She writes, “I knew, growing up, that my life as a disabled child was just as valuable as that of any other girl. But I did not know – and sometimes still don’t – how to fit physically into that ‘valuable’ space” (29). Further in the book she describes how, “These years later, I feel like I’m still discovering the answer, still writing this story anew.” And that, “Even now, as an adult, there are parts of the story that can hurt, and there are still times when I catch my gait in the mirror and feel a whisper of those voices that spoke so cruelly when I was a child” (234).
Leduc brings to our attention how these fairy tales moralize, abstract, and erase disability. Meanwhile, her story-telling structure turns our disabled stories, and their precarity or erasure, into ones that are within our power to write for ourselves. In defiance of ableism, and in community with each other. As I read, I see myself on my own quest for my version of a complicated happiness that fits me, one I can attain without having to fundamentally alter who I am. I see everyone who is struggling and dancing through their version of this process of revising, revisiting, and redefining themselves. I feel less alone as I write my many stories because I see myself in this story I am reading.
As Leduc recontextualizes what fairy tales tell us about disability, she too calls for fairy tales that more closely resembles disabled people’s lived stories, declaring, “Give me fairy tales where disabled characters not only triumph but also change the world. Because disabled people have already done that countless times over, and in a world that continually tells them another story: one where they have no place at all. What might we accomplish, instead, in a space where the disabled body is front and center in our stories?” (235)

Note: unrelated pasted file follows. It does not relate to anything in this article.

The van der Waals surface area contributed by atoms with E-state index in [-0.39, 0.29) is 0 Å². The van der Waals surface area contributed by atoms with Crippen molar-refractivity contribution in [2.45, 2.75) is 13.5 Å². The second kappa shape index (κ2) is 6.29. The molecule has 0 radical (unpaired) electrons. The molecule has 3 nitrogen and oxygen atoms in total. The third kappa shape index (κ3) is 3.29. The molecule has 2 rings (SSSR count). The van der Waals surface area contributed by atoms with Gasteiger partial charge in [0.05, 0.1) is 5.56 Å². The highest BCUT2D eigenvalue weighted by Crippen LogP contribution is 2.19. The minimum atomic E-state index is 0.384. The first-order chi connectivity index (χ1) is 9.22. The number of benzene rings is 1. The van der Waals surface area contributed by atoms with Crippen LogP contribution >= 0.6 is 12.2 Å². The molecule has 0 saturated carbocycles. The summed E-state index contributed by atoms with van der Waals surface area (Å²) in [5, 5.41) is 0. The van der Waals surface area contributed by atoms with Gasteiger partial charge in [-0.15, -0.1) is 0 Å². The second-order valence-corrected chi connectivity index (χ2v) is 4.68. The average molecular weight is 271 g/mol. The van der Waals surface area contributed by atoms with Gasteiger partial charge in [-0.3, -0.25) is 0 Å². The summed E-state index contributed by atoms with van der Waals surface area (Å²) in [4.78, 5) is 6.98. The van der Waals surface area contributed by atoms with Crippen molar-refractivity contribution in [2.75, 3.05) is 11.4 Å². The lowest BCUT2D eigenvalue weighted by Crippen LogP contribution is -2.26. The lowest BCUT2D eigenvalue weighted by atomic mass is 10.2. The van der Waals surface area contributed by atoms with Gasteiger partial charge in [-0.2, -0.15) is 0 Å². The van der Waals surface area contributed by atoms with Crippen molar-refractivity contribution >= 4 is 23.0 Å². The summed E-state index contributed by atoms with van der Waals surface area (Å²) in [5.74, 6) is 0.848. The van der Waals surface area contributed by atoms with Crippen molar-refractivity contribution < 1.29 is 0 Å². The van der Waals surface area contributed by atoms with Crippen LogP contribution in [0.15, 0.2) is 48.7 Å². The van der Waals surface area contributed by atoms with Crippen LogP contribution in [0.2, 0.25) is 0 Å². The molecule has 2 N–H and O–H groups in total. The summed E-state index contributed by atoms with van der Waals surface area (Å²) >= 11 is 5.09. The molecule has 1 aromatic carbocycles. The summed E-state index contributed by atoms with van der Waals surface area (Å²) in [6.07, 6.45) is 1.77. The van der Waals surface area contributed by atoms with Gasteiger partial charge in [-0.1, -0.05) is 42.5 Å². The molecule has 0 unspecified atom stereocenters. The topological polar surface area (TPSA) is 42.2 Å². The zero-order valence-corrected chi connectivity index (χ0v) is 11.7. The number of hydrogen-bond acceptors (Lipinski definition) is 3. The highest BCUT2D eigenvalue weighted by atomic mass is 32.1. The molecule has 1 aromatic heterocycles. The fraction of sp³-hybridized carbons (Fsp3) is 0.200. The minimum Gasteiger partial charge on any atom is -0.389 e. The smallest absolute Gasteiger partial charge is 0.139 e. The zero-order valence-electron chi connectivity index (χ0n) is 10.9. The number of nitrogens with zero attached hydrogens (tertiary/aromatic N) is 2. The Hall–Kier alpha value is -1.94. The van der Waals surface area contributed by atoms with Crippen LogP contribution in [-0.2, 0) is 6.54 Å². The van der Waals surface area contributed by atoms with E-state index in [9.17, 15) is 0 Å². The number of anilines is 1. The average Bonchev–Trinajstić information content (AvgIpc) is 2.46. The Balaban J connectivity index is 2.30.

This call, much like the Didion quote, highlights the way that stories help us know who we are, find others like us, and affirm that our reality, our happiness, our struggles, our lineage within community and humanity are real and knowable. Stories have the power to show us that existing as we are is not just feasible but a functioning reality, and so we must have stories that tell us not just that we are present, but that life as we wish to experience it is possible.
Katie Vogel (who lives on the internet as and occasionally publishes under the name ‘Katie Bird’) is a writer and performer based in Brooklyn, NY with their cat, Lion. A former Lambda Literary Writers in Schools intern, their recent prose and hybrid work focus on the presentation and function of power dynamics within learning environments and book-reading as a time-keeping device. Their poetry has appeared in and is forthcoming from BlazeVOX and The Portable Boog Reader. Katie is pursuing their BFA in Writing from Pratt Institute with a minor in Performance & Performance Studies and a custom minor in Power Dynamics in Learning.